That comes across sounding pretty ambitious, but I intend this to be more like a brief tour than an extensive scholarly review, so take it in that spirit. There will be at least one more installment in this series, and perhaps two more. I think there will be a contemporary pay-off to this series in the end, in the form of some commentary on American patriotism and the relationship between freedom and empire, but I'm not yet sure what this pay-off will be because I'm thinking through these issues as I write. Hopefully that teaser will be enough to get you through, but if not, you could always just tune in at the end for the controversial stuff.

The earliest histories of British antislavery were hagiographies of abolitionists, who were often portrayed as self-sacrificial saints. And praise for abolitionists merged easily with praise for Britannia itself, the glorious empire that had heroically suppressed the Atlantic slave trade and stamped out slavery in its colonies. But these Whiggish scripts for the drama of British abolitionism were provocatively disrupted in 1944 by Eric Williams' seminal book, Capitalism and Slavery.

Williams argued that Caribbean slavery fueled the Industrial Revolution in the British metropolis, but that after the American Revolution, West Indian slavery's profitability and importance in the Atlantic economy declined. Emancipation was driven not by purely humanitarian motives, then, but by economic pressures. British industrialists had grown rich off the wealth of the colonies, said Williams, and only turned against slavery once it no longer served the interests of their economic sector. As the book's title made clear, he attributed the rise and fall of British slavery to the relationship between slavery and capitalism, which undercut the nationalist myths that linked abolition to the progressive unfolding of British liberty.

According to Williams, that narrative of emancipation especially ignored the equivocal positions of British antislavery industrialists after West Indian emancipation. As advocates of free trade, many supporters of abolition in the British colonies opposed tariffs on slave-grown products from Brazil, Cuba, and the United States, where slavery persisted well into the mid- and late-nineteenth century. For Williams, this was further proof that British capitalists had opposed British slavery on opportunistic rather than principled grounds.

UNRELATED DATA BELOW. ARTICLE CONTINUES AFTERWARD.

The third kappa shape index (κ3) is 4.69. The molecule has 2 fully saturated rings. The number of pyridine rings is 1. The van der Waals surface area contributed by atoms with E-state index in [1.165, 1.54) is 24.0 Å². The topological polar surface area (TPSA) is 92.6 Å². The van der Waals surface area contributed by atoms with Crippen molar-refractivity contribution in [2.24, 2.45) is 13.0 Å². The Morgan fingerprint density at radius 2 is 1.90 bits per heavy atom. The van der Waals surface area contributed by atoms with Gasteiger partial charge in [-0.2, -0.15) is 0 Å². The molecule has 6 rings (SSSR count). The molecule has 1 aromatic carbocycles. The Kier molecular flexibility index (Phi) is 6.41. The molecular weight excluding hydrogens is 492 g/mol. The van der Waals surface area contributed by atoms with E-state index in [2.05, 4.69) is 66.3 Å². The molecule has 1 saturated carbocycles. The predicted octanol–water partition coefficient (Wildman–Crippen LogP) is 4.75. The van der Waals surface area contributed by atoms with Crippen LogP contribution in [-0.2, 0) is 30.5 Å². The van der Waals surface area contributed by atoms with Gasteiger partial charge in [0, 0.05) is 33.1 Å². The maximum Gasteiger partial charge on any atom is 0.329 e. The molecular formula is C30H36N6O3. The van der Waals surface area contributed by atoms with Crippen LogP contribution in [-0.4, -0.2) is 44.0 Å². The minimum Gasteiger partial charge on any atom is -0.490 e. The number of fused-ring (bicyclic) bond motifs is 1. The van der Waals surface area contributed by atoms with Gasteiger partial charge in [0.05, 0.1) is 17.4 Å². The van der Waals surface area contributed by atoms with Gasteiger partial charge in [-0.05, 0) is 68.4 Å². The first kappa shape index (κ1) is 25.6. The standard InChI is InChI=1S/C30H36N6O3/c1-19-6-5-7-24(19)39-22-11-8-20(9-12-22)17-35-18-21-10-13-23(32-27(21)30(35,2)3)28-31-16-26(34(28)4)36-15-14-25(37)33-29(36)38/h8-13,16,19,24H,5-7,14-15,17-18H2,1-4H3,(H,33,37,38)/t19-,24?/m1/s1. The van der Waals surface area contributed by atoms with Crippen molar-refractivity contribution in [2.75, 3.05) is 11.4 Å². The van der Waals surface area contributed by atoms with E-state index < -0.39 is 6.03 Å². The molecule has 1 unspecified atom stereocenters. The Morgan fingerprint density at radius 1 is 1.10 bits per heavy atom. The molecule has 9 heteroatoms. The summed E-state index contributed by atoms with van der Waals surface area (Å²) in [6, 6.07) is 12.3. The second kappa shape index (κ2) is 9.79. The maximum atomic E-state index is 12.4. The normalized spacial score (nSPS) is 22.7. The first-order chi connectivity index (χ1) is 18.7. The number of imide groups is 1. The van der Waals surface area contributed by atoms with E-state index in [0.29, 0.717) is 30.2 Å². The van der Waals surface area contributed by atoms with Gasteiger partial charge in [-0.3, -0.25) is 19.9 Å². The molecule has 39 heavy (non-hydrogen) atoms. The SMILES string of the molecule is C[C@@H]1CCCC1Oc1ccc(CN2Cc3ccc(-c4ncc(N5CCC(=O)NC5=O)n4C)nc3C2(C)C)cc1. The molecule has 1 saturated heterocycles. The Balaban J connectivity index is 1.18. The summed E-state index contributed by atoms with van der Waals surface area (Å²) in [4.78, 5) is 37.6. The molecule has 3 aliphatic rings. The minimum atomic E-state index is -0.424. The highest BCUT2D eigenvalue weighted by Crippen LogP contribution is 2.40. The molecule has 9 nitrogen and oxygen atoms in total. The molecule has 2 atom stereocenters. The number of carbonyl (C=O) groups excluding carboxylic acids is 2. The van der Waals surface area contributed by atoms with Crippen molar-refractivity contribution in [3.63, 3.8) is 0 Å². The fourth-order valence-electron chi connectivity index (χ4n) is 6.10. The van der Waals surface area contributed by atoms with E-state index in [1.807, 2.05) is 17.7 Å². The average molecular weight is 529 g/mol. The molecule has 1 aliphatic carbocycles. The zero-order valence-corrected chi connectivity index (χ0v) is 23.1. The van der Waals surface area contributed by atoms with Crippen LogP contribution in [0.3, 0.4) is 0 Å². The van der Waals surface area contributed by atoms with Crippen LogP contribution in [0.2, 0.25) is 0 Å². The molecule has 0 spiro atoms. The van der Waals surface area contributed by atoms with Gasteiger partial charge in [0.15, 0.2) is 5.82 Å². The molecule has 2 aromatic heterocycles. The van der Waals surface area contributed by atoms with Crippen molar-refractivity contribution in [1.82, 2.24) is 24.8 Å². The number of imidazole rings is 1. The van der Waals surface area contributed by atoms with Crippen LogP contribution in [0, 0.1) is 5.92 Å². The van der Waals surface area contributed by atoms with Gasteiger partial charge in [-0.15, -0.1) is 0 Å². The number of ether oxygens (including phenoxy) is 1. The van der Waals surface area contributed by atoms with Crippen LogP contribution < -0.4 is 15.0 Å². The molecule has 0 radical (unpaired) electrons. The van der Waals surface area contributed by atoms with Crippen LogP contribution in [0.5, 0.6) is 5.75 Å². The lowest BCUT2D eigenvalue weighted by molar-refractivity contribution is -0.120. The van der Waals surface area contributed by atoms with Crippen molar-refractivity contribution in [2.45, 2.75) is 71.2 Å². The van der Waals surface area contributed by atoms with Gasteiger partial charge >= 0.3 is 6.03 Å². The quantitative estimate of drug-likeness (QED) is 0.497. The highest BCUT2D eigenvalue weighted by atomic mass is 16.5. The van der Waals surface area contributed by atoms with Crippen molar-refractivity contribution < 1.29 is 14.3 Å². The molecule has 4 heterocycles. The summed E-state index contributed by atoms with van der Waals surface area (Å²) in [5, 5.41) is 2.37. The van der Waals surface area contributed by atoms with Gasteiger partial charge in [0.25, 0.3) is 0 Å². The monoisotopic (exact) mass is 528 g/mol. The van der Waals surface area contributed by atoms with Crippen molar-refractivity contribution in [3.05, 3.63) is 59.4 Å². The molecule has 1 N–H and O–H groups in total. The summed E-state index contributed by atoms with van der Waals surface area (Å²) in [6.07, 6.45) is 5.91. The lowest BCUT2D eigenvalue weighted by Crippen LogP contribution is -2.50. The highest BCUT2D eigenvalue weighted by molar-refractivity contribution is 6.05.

The capitalists had first encouraged West Indian slavery and then helped to destroy it. When British capitalism depended on the West Indies, they ignored slavery or defended it. When British capitalism found the West Indian monopoly a nuisance, they destroyed West Indian slavery as the first step in the destruction of West Indian monopoly. That slavery to them was relative not absolute, and depended on latitude and longitude, is proved after 1833 by their attitude to slavery in Cuba, Brazil and the United States. They taunted their opponents with seeing slavery only where they saw sugar and limiting their observation to the circumference of a hogshead. They refused to frame their tariff on grounds of morality, erect a pulpit in every custom house, and make their landing-waiters enforce anti-slavery doctrines. (p. 169)
British capitalists were really opposed, in other words, to the principle of monopoly, not to the practice of chattel slavery. "The desire for cheap sugar after 1833 overcame all abhorrence of slavery," Williams said, as "Exeter Hall, the center of British humanitarianism, yielded to the Manchester School, the spearhead of British free trade" (p. 192). This idea that "the commercial part of the nation" viewed slavery from the perspective of Manchester counting-houses rather than from the perspective of London pulpits clearly departed from previous histories that had crowned the abolitionist "saints" with haloes of holiness.

Although he acknowledged that abolitionists like William Wilberforce and Thomas Clarkson were "the spearhead of the onslaught which destroyed the West Indian system and freed the Negro," Williams stressed that "their importance has been seriously misunderstood and grossly exaggerated by men who have sacrificed scholarship to sentimentality and, like the scholastics of old, placed faith before reason and evidence" (p. 178). He especially skewered Sir Reginald Coupland, whom he accused of seeing the abolition movement uncritically through the eyes of his own hero, Wilberforce: